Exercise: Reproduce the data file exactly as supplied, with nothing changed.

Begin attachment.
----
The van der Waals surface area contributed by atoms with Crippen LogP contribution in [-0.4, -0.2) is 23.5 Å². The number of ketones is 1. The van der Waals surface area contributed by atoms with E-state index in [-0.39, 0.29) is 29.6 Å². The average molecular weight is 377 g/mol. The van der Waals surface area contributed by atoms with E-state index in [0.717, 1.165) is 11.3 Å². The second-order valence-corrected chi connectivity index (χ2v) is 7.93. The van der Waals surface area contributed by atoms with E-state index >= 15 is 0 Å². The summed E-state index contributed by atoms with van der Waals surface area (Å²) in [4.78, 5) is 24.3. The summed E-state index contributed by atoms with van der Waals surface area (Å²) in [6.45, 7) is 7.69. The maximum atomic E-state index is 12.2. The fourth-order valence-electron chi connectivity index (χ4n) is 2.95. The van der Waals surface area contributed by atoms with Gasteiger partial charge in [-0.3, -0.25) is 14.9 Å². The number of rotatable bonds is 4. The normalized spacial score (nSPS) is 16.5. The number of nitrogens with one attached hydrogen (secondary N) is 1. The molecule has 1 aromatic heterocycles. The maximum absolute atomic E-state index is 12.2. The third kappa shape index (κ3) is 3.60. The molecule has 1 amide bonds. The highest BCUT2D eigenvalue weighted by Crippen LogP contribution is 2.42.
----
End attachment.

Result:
The van der Waals surface area contributed by atoms with Crippen LogP contribution in [-0.4, -0.2) is 23.5 Å². The number of ketones is 1. The van der Waals surface area contributed by atoms with E-state index in [-0.39, 0.29) is 29.6 Å². The average molecular weight is 377 g/mol. The van der Waals surface area contributed by atoms with E-state index in [0.717, 1.165) is 11.3 Å². The second-order valence-corrected chi connectivity index (χ2v) is 7.93. The van der Waals surface area contributed by atoms with E-state index >= 15 is 0 Å². The summed E-state index contributed by atoms with van der Waals surface area (Å²) in [4.78, 5) is 24.3. The summed E-state index contributed by atoms with van der Waals surface area (Å²) in [6.45, 7) is 7.69. The maximum atomic E-state index is 12.2. The fourth-order valence-electron chi connectivity index (χ4n) is 2.95. The van der Waals surface area contributed by atoms with Gasteiger partial charge in [-0.3, -0.25) is 14.9 Å². The number of rotatable bonds is 4. The normalized spacial score (nSPS) is 16.5. The number of nitrogens with one attached hydrogen (secondary N) is 1. The molecule has 1 aromatic heterocycles. The maximum absolute atomic E-state index is 12.2. The third kappa shape index (κ3) is 3.60. The molecule has 1 amide bonds. The highest BCUT2D eigenvalue weighted by Crippen LogP contribution is 2.42.